-If you could visit your book’s world for a day, what one thing would you do?
ONE thing? Just one? Okay. I am about to cheat: I would do one of two things.
1. Visit Notte (my 15,000 year old father of all vampires) and just listen to him talk for a while.
2. Visit Grey, or any of the Fey, and listen to their music. Their magic is music-based, and it is glorious.
-Give us a fun or interesting fact you learned researching this book.
For The Christmas Dragon, I dove deep into Merlin mythology, and discovered so much niftiness I barely knew what to do with myself. I think my favorite fact is actually about Bardsey Island and Merlin’s Apple. The island is one of the supposed resting places of Merlin, but even wilder, there’s an apple that grows there unlike any in the whole world: it is completely resistent to blight. Nobody knows why.
Nobody knows how. Theories range from “it’s bonemeal from all the saints buried there” on. All I know is, it seems pretty magical to me, and I’d love to visit.
-Which of your characters would you go out for drinks and pizza with?
I’d go with just about all of them, but you know something? I think I’d pick “Uncle” Merlin, from The Christmas Dragon. He’s kind of crazy, very fun, and though he might not keep me safe if anything weird were to happen, we’d have a glorious adventure before it was all through.
-If you could go back in time and give your pre-published self one piece of advice, what would it be?
Relax. Take it easy. Trust God to work this publishing-thing out a pace you can handle. Knowing me, however, I wouldn’t have listened.
-Is there a genre you could never write? Which and why?
Yes: proper ass-kicking urban fantasy, à la Faith Hunter and Ilona Andrews and Jim Butcher. I absolutely love series-style books with that kind of protagonist, but I can never seem to produce them on my own. At least, not yet. <-cue evil laugh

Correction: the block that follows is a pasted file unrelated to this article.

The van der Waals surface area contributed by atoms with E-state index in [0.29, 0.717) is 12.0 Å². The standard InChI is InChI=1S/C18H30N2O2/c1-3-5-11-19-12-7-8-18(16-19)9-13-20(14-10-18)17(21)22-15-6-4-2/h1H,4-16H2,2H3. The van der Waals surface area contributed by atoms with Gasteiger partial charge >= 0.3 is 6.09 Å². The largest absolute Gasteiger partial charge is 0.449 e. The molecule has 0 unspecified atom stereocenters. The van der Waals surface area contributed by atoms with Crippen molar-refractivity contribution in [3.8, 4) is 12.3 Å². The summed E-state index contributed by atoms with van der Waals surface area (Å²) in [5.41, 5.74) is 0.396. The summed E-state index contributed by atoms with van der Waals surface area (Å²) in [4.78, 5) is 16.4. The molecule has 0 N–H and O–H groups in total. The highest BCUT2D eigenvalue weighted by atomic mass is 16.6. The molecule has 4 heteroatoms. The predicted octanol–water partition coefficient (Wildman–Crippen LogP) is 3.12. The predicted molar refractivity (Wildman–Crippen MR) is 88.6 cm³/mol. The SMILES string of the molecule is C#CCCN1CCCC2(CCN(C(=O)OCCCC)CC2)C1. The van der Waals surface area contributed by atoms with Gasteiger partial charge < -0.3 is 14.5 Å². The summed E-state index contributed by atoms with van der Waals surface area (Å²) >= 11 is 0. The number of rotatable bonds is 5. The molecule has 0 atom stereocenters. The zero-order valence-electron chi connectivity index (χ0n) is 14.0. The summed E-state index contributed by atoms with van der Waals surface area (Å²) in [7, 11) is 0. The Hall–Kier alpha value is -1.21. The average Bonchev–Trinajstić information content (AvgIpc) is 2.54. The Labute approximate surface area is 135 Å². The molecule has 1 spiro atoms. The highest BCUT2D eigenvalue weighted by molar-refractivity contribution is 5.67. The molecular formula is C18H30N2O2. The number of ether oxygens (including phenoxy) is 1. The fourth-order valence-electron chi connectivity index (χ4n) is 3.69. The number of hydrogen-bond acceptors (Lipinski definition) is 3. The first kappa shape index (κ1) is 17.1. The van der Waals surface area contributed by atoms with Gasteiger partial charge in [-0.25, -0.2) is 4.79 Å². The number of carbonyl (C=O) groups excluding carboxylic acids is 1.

Indie author Ruthanne Reid writes about elves, aliens, vampires, and space-travel with equal abandon. She is the author of the series Among the Mythos, and believes good stories should be shared. Subscribe to her free email newsletter for free books and more at amongthemythos.com. You can connect with her on Twitter, Facebook, or Tumblr, where she looks at too many kittens and Avengers blogs.
Ruthanne’s love of magic, urban environments, and deep space birthed a strange world with undercurrents of faith, magic, villainy, and heroism (along with swords and lasers, on occasion). Among the Mythos showcases aliens with all-too-human feelings, entire societies on the decline due to greed and fear, protagonists who might actually be the bad guys (or vice-versa), and endings every bit as messy as the world that creates them.
Ruthanne knows from experience that endings are messy. No matter how exotic the setting, how many limbs the characters have or what (if any) genders, the problems and questions addressed by a good story are very real, and that’s why they have power. If she has a theme, it is this: keep fighting, and keep pushing toward hope, because the struggle is worth the finish-line.
Find her online:
Please join me in thanking Ruthanne for an awesome interview! And I’m in agreement about laws for jumping boxes.